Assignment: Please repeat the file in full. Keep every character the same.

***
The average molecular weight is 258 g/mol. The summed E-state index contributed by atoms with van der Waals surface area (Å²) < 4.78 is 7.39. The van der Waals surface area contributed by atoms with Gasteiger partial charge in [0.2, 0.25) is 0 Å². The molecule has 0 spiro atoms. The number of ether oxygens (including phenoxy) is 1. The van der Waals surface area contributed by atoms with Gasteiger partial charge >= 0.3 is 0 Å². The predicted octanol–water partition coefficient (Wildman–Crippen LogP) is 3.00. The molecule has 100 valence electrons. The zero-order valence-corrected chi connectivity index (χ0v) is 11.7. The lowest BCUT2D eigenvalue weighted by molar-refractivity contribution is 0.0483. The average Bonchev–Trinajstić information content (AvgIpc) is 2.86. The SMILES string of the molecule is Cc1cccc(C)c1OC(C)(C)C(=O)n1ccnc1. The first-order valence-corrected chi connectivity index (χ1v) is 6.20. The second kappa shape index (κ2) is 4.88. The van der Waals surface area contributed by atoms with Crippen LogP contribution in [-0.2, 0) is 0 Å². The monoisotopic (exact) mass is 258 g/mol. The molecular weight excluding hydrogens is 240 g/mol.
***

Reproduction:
The average molecular weight is 258 g/mol. The summed E-state index contributed by atoms with van der Waals surface area (Å²) < 4.78 is 7.39. The van der Waals surface area contributed by atoms with Gasteiger partial charge in [0.2, 0.25) is 0 Å². The molecule has 0 spiro atoms. The number of ether oxygens (including phenoxy) is 1. The van der Waals surface area contributed by atoms with Gasteiger partial charge >= 0.3 is 0 Å². The predicted octanol–water partition coefficient (Wildman–Crippen LogP) is 3.00. The molecule has 100 valence electrons. The zero-order valence-corrected chi connectivity index (χ0v) is 11.7. The lowest BCUT2D eigenvalue weighted by molar-refractivity contribution is 0.0483. The average Bonchev–Trinajstić information content (AvgIpc) is 2.86. The SMILES string of the molecule is Cc1cccc(C)c1OC(C)(C)C(=O)n1ccnc1. The first-order valence-corrected chi connectivity index (χ1v) is 6.20. The second kappa shape index (κ2) is 4.88. The van der Waals surface area contributed by atoms with Crippen LogP contribution in [-0.2, 0) is 0 Å². The monoisotopic (exact) mass is 258 g/mol. The molecular weight excluding hydrogens is 240 g/mol.